Mendoza is synonymous with Malbec – Argentina’s signature red grape that put the country on the wine making map at the turn of the century, and continues to be appreciated around the world for its easy drinking appeal.
Dismissed as a second-rate grape variety in France, Malbec was rescued by the Mendoza wine region after cuttings were sent over during the Phylloxera outbreak that decimated European vineyards in the mid-19th century. The heat and high altitudes – most vines are planted between 1,800 – 3,600ft above sea-level – provided an unexpected sanctuary where Malbec flourished to become Argentina’s main wine export. Mendoza currently produces 75% of the country’s entire wine production, with Malbec accompanied by premium wine varietals including Tempranillo, Cabernet Sauvignon and Chardonnay.
Settled on a high-altitude plateau at the edge of the Andes mountains, the Mendoza wine region can be divided into five distinct sub regions, each with their own individual characteristics:
Situated just south east of the city, Maipu is the largest and most established wine region in Mendoza – home to revered wineries such as Familia Zuccardi, Rutini and Trapiche, with a reputation for producing great value Malbec, Cabernet Sauvignon and Pinot Noir styles.
Visitors can expect to pay higher prices for premium wines from the prestigious Lujan de Cuyo region – where some of Argentina’s most revered producers are based, including Catena Zapata, Bodega Septima and Cheval des Andes.
The ultra-modern wineries, which are accompanied by glamourous boutique hotels, are renowned for producing world class Malbec varietals, which reveal subtle differences according to where in the region they were planted.
With some of the highest vineyards in the Mendoza wine region, the Uco Valley is known for producing elegant wines that age gracefully, attracting producers from around the world, including Clos de la Siete – a brand from Wine Paths’ own consultant Michel Rolland. Malbec reigns supreme at the high altitudes here, while the breathtaking mountain scenery and state of the art facilities have seen the area draw comparisons with California’s Napa Valley in terms of wine tourism.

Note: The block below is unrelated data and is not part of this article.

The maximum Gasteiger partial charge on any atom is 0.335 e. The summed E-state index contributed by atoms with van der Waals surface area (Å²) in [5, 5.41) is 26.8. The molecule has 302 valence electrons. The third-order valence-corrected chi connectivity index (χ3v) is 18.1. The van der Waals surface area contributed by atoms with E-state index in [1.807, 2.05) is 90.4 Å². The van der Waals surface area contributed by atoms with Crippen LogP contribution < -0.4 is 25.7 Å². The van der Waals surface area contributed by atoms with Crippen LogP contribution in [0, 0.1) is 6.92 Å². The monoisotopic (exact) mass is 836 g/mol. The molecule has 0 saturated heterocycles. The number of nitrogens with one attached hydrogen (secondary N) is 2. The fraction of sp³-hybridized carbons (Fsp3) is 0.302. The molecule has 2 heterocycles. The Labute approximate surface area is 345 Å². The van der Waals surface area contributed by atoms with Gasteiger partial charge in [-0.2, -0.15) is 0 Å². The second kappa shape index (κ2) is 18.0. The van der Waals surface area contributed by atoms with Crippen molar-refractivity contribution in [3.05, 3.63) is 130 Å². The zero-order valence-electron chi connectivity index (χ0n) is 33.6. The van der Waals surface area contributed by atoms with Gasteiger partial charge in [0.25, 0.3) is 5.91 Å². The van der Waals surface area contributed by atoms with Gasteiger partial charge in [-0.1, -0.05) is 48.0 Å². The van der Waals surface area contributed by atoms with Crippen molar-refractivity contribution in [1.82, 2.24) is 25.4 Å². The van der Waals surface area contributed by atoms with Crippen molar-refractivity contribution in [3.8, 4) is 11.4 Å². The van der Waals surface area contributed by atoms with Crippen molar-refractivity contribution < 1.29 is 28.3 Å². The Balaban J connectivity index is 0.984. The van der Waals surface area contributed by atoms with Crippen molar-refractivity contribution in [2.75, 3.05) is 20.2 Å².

This smaller wine growing region was established by Italian immigrants in the 1900s, and is limited to only a few wineries. Not many of the wines, usually from Cabernet Sauvignon and Malbec, are ever exported but San Rafael remains a good value area.
Many of the older vineyards in east Mendoza are planted with Argentina’s local esoteric varieties such as Criolla Grande and Moscatel Rosada. The quality of Malbec from this region is questionable, but the area has plenty of potential and its fortunes could be swiftly changed with the arrival of a good wine producer. The city of Mendoza itself is also one of the most beautiful in South America, with its five enticing plazas surrounded by a surprisingly rural atmosphere – where the traditional charm of a bygone colonial era shares company with accelerating modernisation.
Each plaza has its own personality, for instance: Plaza de la Indipendencia is awash with streets stalls that play host to artisan night and weekend markets; Plaza Espana is arguably the prettiest with its mosaic fountain; and Plaza San Martin is closest to the city’s most striking church, the St Francis Basilica. Adventure seekers are also well catered for, with adrenaline outdoor activities including white water rafting, horse-riding, trekking and mountain climbing at the nearby Mount Aconcagua – the highest peak in South America.
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